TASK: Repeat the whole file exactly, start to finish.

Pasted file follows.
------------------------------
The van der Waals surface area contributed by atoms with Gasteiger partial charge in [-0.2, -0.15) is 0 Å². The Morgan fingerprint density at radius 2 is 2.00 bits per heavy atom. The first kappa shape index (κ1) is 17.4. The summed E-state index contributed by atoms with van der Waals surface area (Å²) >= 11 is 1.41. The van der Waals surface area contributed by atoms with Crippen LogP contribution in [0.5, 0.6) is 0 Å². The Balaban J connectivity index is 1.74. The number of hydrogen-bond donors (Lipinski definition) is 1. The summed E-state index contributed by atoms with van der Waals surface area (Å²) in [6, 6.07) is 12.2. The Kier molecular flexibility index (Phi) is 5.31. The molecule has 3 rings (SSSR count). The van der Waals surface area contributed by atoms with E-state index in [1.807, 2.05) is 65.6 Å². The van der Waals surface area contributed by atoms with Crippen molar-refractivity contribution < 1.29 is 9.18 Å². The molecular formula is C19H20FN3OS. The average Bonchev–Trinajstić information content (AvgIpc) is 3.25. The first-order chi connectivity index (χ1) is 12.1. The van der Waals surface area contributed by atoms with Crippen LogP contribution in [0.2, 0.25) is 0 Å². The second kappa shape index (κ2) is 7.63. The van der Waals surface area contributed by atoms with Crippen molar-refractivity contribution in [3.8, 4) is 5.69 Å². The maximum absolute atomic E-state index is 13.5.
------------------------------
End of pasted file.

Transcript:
The van der Waals surface area contributed by atoms with Gasteiger partial charge in [-0.2, -0.15) is 0 Å². The Morgan fingerprint density at radius 2 is 2.00 bits per heavy atom. The first kappa shape index (κ1) is 17.4. The summed E-state index contributed by atoms with van der Waals surface area (Å²) >= 11 is 1.41. The van der Waals surface area contributed by atoms with Crippen LogP contribution in [0.5, 0.6) is 0 Å². The Balaban J connectivity index is 1.74. The number of hydrogen-bond donors (Lipinski definition) is 1. The summed E-state index contributed by atoms with van der Waals surface area (Å²) in [6, 6.07) is 12.2. The Kier molecular flexibility index (Phi) is 5.31. The molecule has 3 rings (SSSR count). The van der Waals surface area contributed by atoms with E-state index in [1.807, 2.05) is 65.6 Å². The van der Waals surface area contributed by atoms with Crippen molar-refractivity contribution < 1.29 is 9.18 Å². The molecular formula is C19H20FN3OS. The average Bonchev–Trinajstić information content (AvgIpc) is 3.25. The first-order chi connectivity index (χ1) is 12.1. The van der Waals surface area contributed by atoms with Crippen LogP contribution in [0.2, 0.25) is 0 Å². The second kappa shape index (κ2) is 7.63. The van der Waals surface area contributed by atoms with Crippen molar-refractivity contribution in [3.8, 4) is 5.69 Å². The maximum absolute atomic E-state index is 13.5.